New Jersey Safe Act Provides Unpaid Leave For Victims Of Domestic Violence

On July 13, 2013, Governor Chris Christie signed the New Jersey Security and Financial Empowerment Act (New Jersey SAFE Act) into law.  Effective on October 1, 2013, the New Jersey SAFE Act, covering public and private employers with 25 or more employees, provides up to 20 days of unpaid leave in one 12-month period when an employee or their child, parent, spouse, domestic or civil union partner has been the victim of a domestic violence incident or a sexually violent offense and the employee has been employed by the employer for at least 12 months and 1,000 base hours during the 12-month period immediately preceding the leave.

Under the New Jersey SAFE Act, each incident of domestic violence or any sexually violent offense constitutes a separate offense for which the eligible employee may take leave, so long as the employee has not already exhausted the allotted 20 days for the 12-month period.  The unpaid leave may be taken intermittently in intervals of no less than one day, as needed for the employee or the employee’s family or household member to handle issues arising from the incident such as:

Seeking medical attention for, or recovering from the injures caused by the domestic or sexual violence;

Obtaining services from a victim services organization;

Obtaining psychological or other counseling;

Participating in safety planning, relocation or other activities to increase the safety of the employee or the
employee’s family or household member and to ensure economic security;

Seeking legal assistance to ensure the health and safety of the employee or the employee’s family or household member; or

Attending, participating in, or preparing for a court proceeding related to the incident of which the employee or the
employee’s family or household member was the victim.

An eligible employee may elect, or the employer may require, the employee to use any or all accrued paid time off during any part of the 20-day leave provided under the New Jersey SAFE Act.   If the employee’s request for leave under the New Jersey SAFE Act is also covered by the New Jersey Family Leave Act or the federal Family and Medical Leave Act, the leave must count simultaneously against the employee’s entitlement under each law.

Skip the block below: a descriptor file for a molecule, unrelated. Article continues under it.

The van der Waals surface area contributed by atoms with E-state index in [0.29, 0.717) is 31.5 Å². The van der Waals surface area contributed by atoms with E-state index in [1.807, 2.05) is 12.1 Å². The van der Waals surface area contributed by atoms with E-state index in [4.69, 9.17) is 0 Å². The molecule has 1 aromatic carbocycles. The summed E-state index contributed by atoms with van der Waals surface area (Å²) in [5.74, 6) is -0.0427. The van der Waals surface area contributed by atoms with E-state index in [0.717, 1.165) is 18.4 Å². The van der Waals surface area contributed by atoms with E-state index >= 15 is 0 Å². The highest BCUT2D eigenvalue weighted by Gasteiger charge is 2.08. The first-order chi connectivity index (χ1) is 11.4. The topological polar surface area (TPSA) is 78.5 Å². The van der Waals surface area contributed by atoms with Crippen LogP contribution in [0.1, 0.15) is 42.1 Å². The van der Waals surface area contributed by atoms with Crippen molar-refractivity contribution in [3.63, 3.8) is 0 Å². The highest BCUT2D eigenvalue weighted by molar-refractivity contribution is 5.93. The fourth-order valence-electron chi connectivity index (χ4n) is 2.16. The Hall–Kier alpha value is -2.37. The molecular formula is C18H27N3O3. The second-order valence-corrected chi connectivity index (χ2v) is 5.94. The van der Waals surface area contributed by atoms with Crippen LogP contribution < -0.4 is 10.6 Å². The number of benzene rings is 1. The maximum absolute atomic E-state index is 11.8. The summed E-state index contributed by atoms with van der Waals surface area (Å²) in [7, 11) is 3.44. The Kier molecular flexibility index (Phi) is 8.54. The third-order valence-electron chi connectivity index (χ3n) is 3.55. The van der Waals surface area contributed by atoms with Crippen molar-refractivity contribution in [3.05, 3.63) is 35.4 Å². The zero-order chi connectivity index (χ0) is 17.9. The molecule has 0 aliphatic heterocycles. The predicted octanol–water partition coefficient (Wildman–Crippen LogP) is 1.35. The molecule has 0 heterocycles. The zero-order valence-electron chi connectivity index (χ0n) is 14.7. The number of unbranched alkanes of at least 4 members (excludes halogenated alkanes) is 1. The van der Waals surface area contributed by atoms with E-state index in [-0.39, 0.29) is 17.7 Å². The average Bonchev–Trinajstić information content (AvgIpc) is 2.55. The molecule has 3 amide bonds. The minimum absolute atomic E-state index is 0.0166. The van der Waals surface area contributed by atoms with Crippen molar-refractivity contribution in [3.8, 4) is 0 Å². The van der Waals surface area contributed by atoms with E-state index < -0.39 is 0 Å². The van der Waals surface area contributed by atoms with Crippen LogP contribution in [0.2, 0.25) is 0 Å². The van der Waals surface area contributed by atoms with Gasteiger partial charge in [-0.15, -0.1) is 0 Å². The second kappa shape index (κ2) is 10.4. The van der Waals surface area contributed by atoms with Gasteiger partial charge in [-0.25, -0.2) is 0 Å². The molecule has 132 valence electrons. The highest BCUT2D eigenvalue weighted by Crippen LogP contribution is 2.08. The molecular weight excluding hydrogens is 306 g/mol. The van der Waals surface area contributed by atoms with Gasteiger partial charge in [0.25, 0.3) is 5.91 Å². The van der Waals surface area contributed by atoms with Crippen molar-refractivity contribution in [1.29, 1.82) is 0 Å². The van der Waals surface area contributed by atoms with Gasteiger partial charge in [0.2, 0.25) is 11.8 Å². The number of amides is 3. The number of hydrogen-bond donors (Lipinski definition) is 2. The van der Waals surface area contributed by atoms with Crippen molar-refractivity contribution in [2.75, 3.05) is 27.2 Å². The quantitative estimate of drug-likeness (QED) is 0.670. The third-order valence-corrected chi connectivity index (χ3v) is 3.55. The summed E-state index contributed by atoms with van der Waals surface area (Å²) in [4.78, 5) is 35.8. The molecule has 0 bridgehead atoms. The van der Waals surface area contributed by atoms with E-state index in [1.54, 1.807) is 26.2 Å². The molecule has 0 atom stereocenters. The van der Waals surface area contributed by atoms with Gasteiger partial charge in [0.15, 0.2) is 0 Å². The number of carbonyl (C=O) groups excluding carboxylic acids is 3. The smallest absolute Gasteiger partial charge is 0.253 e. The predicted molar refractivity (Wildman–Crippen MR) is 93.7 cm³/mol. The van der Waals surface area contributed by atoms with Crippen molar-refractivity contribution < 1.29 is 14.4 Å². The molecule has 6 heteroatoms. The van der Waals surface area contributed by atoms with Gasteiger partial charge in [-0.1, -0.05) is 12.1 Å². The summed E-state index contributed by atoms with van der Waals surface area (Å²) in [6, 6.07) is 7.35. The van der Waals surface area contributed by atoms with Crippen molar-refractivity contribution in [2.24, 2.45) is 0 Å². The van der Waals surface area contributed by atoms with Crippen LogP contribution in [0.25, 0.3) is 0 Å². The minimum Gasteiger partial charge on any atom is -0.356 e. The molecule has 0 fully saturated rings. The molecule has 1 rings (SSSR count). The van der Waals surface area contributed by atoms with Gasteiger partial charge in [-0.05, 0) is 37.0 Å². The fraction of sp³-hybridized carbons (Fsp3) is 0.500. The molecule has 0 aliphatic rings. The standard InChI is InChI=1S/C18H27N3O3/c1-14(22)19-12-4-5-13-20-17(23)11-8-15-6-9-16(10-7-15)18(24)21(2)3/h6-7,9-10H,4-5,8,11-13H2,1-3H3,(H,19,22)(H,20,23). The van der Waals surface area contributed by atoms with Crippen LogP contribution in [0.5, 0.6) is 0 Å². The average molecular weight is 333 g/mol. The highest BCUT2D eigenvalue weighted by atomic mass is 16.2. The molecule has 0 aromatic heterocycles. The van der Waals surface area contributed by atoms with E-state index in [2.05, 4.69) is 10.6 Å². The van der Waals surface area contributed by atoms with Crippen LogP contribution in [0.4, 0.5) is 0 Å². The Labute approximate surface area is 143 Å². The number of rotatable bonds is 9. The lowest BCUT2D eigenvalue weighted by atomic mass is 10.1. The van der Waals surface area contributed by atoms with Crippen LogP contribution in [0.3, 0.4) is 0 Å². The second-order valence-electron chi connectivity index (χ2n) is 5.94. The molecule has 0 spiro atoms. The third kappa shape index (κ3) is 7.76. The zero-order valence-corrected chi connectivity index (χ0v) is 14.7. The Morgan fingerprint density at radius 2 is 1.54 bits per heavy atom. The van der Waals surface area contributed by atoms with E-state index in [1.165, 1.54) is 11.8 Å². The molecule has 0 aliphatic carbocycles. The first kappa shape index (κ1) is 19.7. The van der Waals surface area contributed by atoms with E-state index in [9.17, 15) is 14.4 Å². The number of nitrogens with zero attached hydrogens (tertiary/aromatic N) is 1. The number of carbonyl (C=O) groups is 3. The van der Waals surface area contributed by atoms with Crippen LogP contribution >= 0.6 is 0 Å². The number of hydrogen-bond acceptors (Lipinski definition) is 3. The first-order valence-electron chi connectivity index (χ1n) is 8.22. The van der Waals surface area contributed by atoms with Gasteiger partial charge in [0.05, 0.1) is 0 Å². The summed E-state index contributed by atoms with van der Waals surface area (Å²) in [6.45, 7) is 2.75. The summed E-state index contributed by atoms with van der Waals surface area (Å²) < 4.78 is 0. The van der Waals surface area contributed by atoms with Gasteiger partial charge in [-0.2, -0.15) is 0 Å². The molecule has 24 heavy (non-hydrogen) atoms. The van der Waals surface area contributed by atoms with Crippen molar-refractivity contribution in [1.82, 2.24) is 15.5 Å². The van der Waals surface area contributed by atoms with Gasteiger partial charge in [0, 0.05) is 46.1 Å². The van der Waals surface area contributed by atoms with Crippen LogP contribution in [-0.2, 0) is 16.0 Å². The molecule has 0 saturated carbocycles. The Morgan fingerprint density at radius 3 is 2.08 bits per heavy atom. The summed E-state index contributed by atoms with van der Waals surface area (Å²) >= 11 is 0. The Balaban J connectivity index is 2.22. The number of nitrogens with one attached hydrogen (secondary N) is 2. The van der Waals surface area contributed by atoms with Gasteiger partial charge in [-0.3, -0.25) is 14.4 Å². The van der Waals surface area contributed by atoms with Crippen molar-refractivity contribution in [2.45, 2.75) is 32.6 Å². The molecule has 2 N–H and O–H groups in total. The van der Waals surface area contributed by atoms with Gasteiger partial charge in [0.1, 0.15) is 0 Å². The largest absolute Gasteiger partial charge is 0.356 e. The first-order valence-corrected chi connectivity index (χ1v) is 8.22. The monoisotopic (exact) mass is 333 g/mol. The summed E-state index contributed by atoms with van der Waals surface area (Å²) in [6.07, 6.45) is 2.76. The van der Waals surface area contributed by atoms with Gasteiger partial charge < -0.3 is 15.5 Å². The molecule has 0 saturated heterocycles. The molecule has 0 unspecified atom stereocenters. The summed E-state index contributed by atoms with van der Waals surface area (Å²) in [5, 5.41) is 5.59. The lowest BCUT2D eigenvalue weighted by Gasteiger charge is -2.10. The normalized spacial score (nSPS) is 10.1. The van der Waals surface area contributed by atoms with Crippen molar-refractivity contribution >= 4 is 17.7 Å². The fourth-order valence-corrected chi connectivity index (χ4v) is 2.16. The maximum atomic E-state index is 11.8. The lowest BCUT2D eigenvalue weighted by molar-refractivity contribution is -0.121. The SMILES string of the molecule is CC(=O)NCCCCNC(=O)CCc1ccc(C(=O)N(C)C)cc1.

Before taking leave under the New Jersey SAFE Act, the employee must give the employer written notice, if the necessity for the leave is foreseeable, as far in advance as reasonable and practical under the circumstances.  An employer may also require the employee to substantiate the domestic violence or sexually violent offense which is the basis for the leave.  If the employee provides one or more of the types of documentation listed in the Act such as a restraining order or a letter from the prosecutor, it will be deemed sufficient.

All documentation regarding the leave must be retained by the employer in strictest confidence unless the employee voluntarily authorizes disclosure or it is required by federal or State law, rule or regulation.

The employer must conspicuously display notice of employees’ rights and obligations under the New Jersey SAFE Act in a manner to be prescribed by the Commissioner of Labor and Workforce Development, and must use “other appropriate means to keep its employees so informed.”  Neither the posting, nor guidance regarding what other appropriate means must be used has been issued.

The New Jersey SAFE Act prohibits discrimination, harassment and retaliation against employees who have exercised their rights under the Act.  Aggrieved individuals have a private right of action within one year of the alleged violation to bring suit in Superior Court for recovery of the fully array of damages available to a prevailing plaintiff in common law tort actions, including reinstatement, compensation for lost wages and benefits, an injunction to restrain continued violations and reasonable attorneys’ fees and costs.  In addition, the employer may be assessed a civil fine of $1,000 or up to $2,000 for a first violation, and up to $5,000 for any subsequent violations.

Updates regarding employers’ notice requirements and means to keep employees informed will follow when issued.

Unpaid Internships – Opportunity or Liability?

Unpaid internships have long been viewed by students, recent graduates and industry newcomers as a chance to gain experience that might help them select or launch a career, and to some, a chance to eventually land a paying job.  Employers can capitalize on this to teach their trade or profession and find new talent; but, they should not use interns just to cut labor costs.